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Weekly roundup, Dec 10th
The great British historian AJP Taylor said that German history only knows extremes. Writing at the end of the Second World War, he said that Germans are extreme both in their passivity and in their brutality.
While history since then has proven Taylor wrong, there are times when that old radicalism bubbles up to the surface. So it was this week when police raided over a hundred properties and detained two dozen people they say were part of a sinister plot to storm the Reichstag and overthrown the republican system.
The plot was as barmy as it was disconcerting. While reporting on it this week, I was torn between wondering whether the film of the plot would be a slap stick comedy or a thriller.
On the one hand the conspirators seemingly seriously believed that the German public would accept having an obscure aristocrat imposed upon them as king. But they were also supported by former army officers and had access to weapons.
Here is my piece for members (paywall) on a busy week of reporting (warning: there are a lot of people called Prince Heinrich involved in this story).
If that story is too bizarre, I’ve got something to sober you up. A year ago on Thursday Olaf Scholz was sworn in as Chancellor, replacing the woman whom some people thought would never leave. In this week’s article for everyone I took a look at his first year in the job and asked whether was up to the task. What’s clear is that Scholz has one very big fan - Olaf Scholz.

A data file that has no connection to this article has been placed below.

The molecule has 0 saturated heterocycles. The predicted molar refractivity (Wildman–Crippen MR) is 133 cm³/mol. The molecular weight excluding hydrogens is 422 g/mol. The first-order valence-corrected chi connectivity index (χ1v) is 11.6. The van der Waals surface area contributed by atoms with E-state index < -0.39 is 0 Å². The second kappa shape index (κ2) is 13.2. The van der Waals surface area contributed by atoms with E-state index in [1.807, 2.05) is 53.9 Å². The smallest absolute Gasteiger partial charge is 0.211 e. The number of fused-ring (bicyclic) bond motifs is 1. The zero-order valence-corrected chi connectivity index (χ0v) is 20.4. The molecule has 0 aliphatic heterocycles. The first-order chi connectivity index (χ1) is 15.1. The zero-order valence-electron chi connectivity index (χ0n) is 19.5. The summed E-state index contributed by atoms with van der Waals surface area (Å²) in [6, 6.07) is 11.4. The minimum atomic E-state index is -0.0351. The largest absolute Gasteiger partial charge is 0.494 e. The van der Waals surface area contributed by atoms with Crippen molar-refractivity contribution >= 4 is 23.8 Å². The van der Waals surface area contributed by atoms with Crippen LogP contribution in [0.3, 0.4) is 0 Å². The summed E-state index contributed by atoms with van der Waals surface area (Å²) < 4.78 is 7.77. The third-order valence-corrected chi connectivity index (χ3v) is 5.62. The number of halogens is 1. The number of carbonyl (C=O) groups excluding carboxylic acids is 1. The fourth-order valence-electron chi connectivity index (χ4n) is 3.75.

And since I mentioned his illustrious predecessor, I also wrote an article (paywall) on why Germans have fallen out of love with her since she left office.
Lastly, for paying members I took a look at the diplomatic disaster that was Germany’s trip to the Qatar World Cup. The national team’s short stay at the tournament was followed by an extraordinary letter home from the German ambassador in which he pleaded with his political masters to change their tune.
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From the archive
Few architects have had as much impact on the face on modern Berlin as Meinhard von Gerkan, who passed away at the age of 87 at the beginning of the month.
In the words of President Frank-Walter Steinmeier:
Meinhard von Gerkan was a great architect whose architecture has left its mark on our country and many countries around the world. With the masterful Tegel Airport and the Central Station, he created unmistakable spaces of departure and arrival in Berlin. Millions of people from all over the world have not felt lost and here, but secure and well served.
The tributes that flowed in after his death were well deserved. Most though, left out a third “space of departure and arrival” that he gave to Berlin: the new international airport.
Read my article on von Gerkan’s vision for a sleek Bauhaus-inspired building that proved impossible to build… and cost quite a bit of money along the way.
Enjoy your weekend!